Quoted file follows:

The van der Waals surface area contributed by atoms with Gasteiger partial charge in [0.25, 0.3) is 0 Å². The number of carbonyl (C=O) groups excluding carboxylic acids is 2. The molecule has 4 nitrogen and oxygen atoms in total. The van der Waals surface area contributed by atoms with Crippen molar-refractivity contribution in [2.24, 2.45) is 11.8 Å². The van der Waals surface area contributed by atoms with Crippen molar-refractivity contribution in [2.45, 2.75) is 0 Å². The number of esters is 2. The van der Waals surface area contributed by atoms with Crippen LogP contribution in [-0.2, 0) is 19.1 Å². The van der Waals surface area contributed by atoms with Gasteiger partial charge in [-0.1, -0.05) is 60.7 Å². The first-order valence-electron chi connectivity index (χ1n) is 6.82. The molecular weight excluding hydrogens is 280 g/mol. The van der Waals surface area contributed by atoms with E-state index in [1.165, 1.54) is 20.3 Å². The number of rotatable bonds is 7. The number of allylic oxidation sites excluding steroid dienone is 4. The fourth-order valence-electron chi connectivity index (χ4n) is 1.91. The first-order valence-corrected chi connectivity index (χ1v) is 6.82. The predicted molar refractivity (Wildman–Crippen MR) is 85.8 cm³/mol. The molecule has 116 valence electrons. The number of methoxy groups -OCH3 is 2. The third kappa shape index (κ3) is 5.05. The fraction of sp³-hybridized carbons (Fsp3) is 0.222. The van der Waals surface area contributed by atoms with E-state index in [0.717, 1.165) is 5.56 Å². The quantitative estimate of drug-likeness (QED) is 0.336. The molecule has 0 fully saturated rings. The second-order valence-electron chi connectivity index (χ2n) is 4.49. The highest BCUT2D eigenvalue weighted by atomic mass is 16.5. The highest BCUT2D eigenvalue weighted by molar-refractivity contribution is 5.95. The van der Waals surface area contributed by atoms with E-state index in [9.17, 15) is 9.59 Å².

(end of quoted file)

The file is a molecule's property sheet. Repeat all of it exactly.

The van der Waals surface area contributed by atoms with Gasteiger partial charge in [0.25, 0.3) is 0 Å². The number of carbonyl (C=O) groups excluding carboxylic acids is 2. The molecule has 4 nitrogen and oxygen atoms in total. The van der Waals surface area contributed by atoms with Crippen molar-refractivity contribution in [2.24, 2.45) is 11.8 Å². The van der Waals surface area contributed by atoms with Crippen molar-refractivity contribution in [2.45, 2.75) is 0 Å². The number of esters is 2. The van der Waals surface area contributed by atoms with Crippen LogP contribution in [-0.2, 0) is 19.1 Å². The van der Waals surface area contributed by atoms with Gasteiger partial charge in [-0.1, -0.05) is 60.7 Å². The first-order valence-electron chi connectivity index (χ1n) is 6.82. The molecular weight excluding hydrogens is 280 g/mol. The van der Waals surface area contributed by atoms with E-state index in [1.165, 1.54) is 20.3 Å². The number of rotatable bonds is 7. The number of allylic oxidation sites excluding steroid dienone is 4. The fourth-order valence-electron chi connectivity index (χ4n) is 1.91. The first-order valence-corrected chi connectivity index (χ1v) is 6.82. The predicted molar refractivity (Wildman–Crippen MR) is 85.8 cm³/mol. The molecule has 116 valence electrons. The number of methoxy groups -OCH3 is 2. The third kappa shape index (κ3) is 5.05. The fraction of sp³-hybridized carbons (Fsp3) is 0.222. The van der Waals surface area contributed by atoms with E-state index in [0.717, 1.165) is 5.56 Å². The quantitative estimate of drug-likeness (QED) is 0.336. The molecule has 0 fully saturated rings. The second-order valence-electron chi connectivity index (χ2n) is 4.49. The highest BCUT2D eigenvalue weighted by atomic mass is 16.5. The highest BCUT2D eigenvalue weighted by molar-refractivity contribution is 5.95. The van der Waals surface area contributed by atoms with E-state index in [9.17, 15) is 9.59 Å².